Creating modern probability. Its mathematics, physics and philosophy in historical perspective.
Repr.

*(English)*Zbl 0829.01012
Cambridge Studies in Probability, Induction, and Decision Theory. Cambridge: Cambridge University Press. x, 323 p. (1995).

The subject of this book is probability from 1900 onward with emphasis being laid on statistical physics, quantum theory, Mises’s frequentist theory, the measure-theoretic approach and subjective probability and exchangeability. A supplement on Oresme’s understanding of the relative frequencies of rational and irrational numbers is appended. The author looked up many sources including items in Russian and Swedish and some archival materials. The history of random processes is not studied comprehensively, chaos theory is left out and explanatory notes for non- physicists are missing. The main deficiencies, however, stem from the author’s superficial knowledge of the history of classical probability and tacit refusal to search for continuity between old and new. Then, there are many repetitions of statements, many linguistic errors and the sentences are often short and jerky. Examples of mistakes and omissions: Buffon’s needle problem “of 1777” (p. 5) is several decades older; Boole and Lomnicki are not mentioned in discussing the history of axiomatizing probability (p. 32); the notion of “true value” is not obsolete (p. 73): metrologists still use it having independently defined it (as Fourier did) as the mean of an infinitely large number of observations; the Ehrenfests’ urn model (p. 92) was first considered by D. Bernoulli, then by Laplace; Markov (pp. 132-133) had begun work on his “chains” in 1906 rather than in 1908 and the term appeared in 1926, not in the 1930’s; the probability of the next sunrise (p. 165) was first discussed by Price; an erroneous description of the Poisson theorem by Mises is repeated without comment (p. 182); normal numbers (p. 193) were intuitively anticipated by Lambert; the history of exchangeability (p. 246) should begin with Chuprov (Seneta 1987). The author avoids referring to the reviewer’s papers on Newton (p. 5) and Poincaré (p. 170), see Arch. Hist. Exact. Sci. 7, 217-243 (1971; Zbl 0236.01004) and 42, No. 2, 137-171 (1991; Zbl 0764.01008) resp., and excessively praised another author (p. 72n), cf. I. Schneider, Die Entwicklung der Wahrscheinlichkeitstheorie von den Anfängen bis 1933: Einführungen und Texte. Darmstadt (1988; Zbl 0681.01001).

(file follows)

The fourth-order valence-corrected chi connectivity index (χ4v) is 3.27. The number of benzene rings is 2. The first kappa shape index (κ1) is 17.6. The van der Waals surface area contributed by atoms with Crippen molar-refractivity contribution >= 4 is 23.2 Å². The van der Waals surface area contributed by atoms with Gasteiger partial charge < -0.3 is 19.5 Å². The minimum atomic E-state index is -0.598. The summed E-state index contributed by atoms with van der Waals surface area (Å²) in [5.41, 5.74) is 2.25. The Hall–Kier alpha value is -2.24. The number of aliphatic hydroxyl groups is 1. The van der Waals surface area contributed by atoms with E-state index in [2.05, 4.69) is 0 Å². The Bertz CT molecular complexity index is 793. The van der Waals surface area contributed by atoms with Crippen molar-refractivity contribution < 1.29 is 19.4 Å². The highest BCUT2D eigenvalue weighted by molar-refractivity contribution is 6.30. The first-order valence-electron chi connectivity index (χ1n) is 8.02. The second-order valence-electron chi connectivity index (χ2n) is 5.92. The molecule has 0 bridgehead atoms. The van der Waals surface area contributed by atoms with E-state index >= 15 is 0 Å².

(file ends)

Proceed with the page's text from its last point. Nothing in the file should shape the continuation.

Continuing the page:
Reviewer: O.B.Cheinine (Berlin)